Hammer Museum at UCLA
The director of the Hammer Museum at UCLA for nearly two decades, Ann Philbin has established the Westwood museum as a center for scholarly excellence and cutting-edge programming. Philbin has launched several new programs including the Hammer Projects series, which showcases young and emerging artists, and the Made in L.A. biennial, which highlights artists from the greater Los Angeles area. Admission to the museum has been free since 2014, and the Hammer produces more than 300 free public programs annually. Philbin is currently leading the Hammer through a $180 million capital campaign to expand the museum and its programming by 2020. Architect Michael Maltzan, who designed the museum’s prior renovations, has created a plan to integrate 40,000 square feet of new space to the museum and revamp the existing facility. The remodel will include a new Wilshire Boulevard entrance, 60 percent more gallery and exhibition space, 20,000 square feet of public space and a two-story expanded administration space.
What was your proudest moment?
For close to 20 years, the Hammer has been devoted to calling attention to those artists who are under-recognized, or are on the cusp of greatness. I could point to many exhibitions as a major source of pride—from Mark Bradford’s first solo museum exhibition to this fall’s major Adrian Piper retrospective. But one of my proudest moments came in 2014 when, thanks to support from Erika Glazer and Brenda Potter, the Hammer was able to permanently cease charging admission. Making the museum free to all, and for good, is a significant achievement.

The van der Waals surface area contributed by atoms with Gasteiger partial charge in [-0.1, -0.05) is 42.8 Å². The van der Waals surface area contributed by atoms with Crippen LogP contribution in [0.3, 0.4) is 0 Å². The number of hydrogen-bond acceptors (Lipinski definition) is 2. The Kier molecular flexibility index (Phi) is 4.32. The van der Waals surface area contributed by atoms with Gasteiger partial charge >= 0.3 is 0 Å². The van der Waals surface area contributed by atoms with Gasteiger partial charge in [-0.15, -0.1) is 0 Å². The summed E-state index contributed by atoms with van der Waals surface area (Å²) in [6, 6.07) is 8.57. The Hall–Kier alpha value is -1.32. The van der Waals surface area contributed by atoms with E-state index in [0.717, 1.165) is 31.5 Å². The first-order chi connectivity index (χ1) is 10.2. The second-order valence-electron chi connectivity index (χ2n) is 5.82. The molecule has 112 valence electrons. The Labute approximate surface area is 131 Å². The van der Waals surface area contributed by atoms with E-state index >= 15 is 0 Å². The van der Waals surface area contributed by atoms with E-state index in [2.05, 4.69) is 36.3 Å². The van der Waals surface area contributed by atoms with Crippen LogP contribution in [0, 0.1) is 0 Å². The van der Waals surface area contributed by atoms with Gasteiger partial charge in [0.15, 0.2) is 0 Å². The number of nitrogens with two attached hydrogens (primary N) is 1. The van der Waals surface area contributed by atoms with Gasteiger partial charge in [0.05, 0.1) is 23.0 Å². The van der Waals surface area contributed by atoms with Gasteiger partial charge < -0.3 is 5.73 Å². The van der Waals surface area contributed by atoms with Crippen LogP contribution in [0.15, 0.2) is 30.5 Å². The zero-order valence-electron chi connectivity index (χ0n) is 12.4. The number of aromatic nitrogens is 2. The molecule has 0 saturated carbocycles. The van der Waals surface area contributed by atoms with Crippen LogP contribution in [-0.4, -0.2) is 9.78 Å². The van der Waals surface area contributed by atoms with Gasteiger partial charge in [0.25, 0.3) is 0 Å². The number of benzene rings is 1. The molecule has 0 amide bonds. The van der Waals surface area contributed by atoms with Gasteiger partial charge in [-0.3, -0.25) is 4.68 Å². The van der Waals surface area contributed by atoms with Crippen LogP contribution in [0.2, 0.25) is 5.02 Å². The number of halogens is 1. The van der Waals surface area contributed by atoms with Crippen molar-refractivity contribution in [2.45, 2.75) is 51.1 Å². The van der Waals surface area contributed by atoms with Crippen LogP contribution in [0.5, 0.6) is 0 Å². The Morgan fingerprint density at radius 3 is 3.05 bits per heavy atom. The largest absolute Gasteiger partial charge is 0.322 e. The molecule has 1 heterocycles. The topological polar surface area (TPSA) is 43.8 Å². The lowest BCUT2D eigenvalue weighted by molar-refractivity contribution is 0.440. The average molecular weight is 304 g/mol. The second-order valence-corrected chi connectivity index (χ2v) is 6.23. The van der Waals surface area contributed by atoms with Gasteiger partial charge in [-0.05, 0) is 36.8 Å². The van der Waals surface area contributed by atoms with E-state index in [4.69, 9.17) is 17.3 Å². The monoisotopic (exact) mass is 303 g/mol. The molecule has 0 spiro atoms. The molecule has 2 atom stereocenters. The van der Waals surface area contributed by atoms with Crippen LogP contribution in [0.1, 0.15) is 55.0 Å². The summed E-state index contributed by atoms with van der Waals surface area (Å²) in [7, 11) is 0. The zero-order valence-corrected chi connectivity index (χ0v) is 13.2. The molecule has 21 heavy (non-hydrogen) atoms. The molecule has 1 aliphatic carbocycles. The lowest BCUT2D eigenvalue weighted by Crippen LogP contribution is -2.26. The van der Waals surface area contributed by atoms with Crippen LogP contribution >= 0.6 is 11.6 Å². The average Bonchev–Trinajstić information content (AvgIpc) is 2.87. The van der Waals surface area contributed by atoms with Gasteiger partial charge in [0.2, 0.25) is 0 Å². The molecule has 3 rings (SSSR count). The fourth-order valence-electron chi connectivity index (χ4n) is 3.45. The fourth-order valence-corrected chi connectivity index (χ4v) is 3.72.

What is your alma mater?
I went to University of New Hampshire for my undergraduate, and received my Master’s from New York University.
What is your next project?
The Hammer Museum is in the midst of a radical transformation, in a project helmed by architect Michael Maltzan. We have already revitalized our galleries and added a brand new space for artist performances and programs. Next we will take over the space next door, currently occupied by a bank, and will dramatically overhaul the lobby and exterior of the museum and expand our gallery space by 60 percent. We will remain open throughout this project, which is scheduled to be complete near the end of 2020.
Who is your hero?
My heroes are anyone who stands up against injustice, bigotry, and cruelty. The list is long—and growing every day.
What do you like best about Los Angeles?
Los Angeles is at once an international center—people speak more than 150 languages here—and a patchwork of close-knit communities. The richness and depth of artistic practices in Los Angeles is unlike anywhere else. And you can see that in the transformation and creation of museums all around the region—this city is bursting with creativity. It’s uncontainable.
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